He told me that he was superstitious and always wore his ‘lucky’ socks because he had scored a half century when playing against Wesley at Under 14 level while wearing them
I said “Come on Selvi, the socks must be five years old and how did they last so long?”
“Well” he said, it goes like this, “After every match I wash the socks in expensive soap, they have got no heel or toes but they are still my lucky socks and I would not dream of walking out to bat without them”
Anyway, he must have still been wearing his ‘lucky’ socks on that Friday morning in 56 when we played St Joseph’s at Darley Road. We won the toss and when we walked out to bat nothing was different.
From the first ball he launched a ferocious attack against the Josephian bowlers. He cut and hooked like there was no tomorrow. I just stood at the other end, watched in amazement, and gave him as much of the strike as possible. The Josephian bowlers had no counter to this onslaught and he went on to make a brilliant 99. This was the most aggressive knock that I witnessed in my four years of playing College cricket.
We played Nalanda the next week and this time we batted second. We went into bat late on that day, made a fifty partnership, but I lost my wicket just before ‘stumps’. That night my Dad fell seriously ill, I didn’t play on the Saturday, and I did not see Selvi complete his first century for Royal.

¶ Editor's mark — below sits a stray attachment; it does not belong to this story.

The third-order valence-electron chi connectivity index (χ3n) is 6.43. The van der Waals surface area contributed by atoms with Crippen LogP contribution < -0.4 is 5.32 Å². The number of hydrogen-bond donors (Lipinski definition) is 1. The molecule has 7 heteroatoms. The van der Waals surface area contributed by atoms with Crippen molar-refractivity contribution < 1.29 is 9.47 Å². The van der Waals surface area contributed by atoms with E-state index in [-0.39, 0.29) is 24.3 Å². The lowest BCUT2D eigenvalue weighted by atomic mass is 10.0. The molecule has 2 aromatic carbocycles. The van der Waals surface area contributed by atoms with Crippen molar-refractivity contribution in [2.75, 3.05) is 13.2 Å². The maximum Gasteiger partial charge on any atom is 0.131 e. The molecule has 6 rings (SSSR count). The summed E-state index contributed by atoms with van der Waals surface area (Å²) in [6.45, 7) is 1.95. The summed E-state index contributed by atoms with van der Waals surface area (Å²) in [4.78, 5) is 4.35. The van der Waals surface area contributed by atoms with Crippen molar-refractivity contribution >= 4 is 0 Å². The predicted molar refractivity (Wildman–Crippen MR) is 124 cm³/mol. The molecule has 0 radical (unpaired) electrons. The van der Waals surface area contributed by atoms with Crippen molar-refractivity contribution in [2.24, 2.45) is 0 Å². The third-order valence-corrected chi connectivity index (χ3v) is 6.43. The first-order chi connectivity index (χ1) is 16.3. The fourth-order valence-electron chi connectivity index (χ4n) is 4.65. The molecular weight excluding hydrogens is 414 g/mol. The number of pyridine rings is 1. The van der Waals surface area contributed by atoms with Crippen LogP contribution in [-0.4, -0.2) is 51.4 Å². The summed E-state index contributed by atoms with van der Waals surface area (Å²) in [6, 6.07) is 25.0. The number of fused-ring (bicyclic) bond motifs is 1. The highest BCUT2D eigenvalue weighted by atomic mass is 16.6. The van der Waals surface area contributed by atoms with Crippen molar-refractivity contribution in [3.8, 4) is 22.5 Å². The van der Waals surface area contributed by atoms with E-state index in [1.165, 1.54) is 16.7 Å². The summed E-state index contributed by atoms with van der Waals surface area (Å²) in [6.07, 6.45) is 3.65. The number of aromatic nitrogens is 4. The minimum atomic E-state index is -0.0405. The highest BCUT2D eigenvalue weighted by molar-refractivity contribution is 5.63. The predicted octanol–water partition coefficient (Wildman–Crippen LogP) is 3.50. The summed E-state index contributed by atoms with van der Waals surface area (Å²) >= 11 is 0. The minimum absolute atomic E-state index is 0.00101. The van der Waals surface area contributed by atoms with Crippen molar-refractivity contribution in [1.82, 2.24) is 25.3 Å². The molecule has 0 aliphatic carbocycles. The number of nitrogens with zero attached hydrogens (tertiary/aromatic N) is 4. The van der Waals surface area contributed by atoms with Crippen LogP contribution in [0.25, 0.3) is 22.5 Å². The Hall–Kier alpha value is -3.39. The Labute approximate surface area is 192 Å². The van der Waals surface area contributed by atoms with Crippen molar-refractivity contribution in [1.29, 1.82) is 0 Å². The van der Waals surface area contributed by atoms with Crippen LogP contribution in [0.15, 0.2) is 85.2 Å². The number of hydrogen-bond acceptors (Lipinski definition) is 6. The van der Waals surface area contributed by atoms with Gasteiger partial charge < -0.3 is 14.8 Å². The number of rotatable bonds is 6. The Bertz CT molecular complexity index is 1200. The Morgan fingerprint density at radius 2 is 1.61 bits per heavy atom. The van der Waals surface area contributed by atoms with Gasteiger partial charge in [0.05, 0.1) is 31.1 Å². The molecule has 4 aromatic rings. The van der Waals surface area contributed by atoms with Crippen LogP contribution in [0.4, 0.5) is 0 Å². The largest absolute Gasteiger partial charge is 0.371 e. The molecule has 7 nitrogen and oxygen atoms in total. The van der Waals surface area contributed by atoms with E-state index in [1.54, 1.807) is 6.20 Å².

Royal then played St Peters and I did not play as my Dad had died the previous weekend.
I was not missed because Fitzroy Crozier, our Captain, and Selvi had a record partnership with both making centuries with Selvi unbeaten. Fitz tells me that he still remembers a shot Selvi played during that innings. Selvi was not a big boy and he hit a six over extra cover on the big ground at Reid Avenue that took Fitz’s breath away.
We were then scheduled to play Trinity at Asgiriya. I didn’t want to play but succumbed to severe emotional blackmail from my Mum and elder brother.
We caught the afternoon train to Kandy and Selvi sat next to me. Selvi took it upon himself to play Mother Hen. He talked not stop all the way to keep my mind off my problems. When we got to Kandy we were met by the Captain and some senior members of the Trinity team, which was a very nice gesture. Amongst the Trinitians was Senna Ettipola, a left arm spin bowler. Senna was an unusual spin bowler because he came in off a fairly long run, had the fast arm action of a pace bowler, but bowled slowly. He confused batsmen and had been quite successful the previous season. In ’56 the batsmen knew what to expect and he was not so successful. Even after we got off the train Selvi would not leave my side and we got into a discussion with Senna on the bus taking us to Trinity. Senna said he was conscious that he had not been doing well but had made some changes and had some surprises for us the next day. When Senna left us Selvi said to me, “Mike, I’ll fix him tomorrow”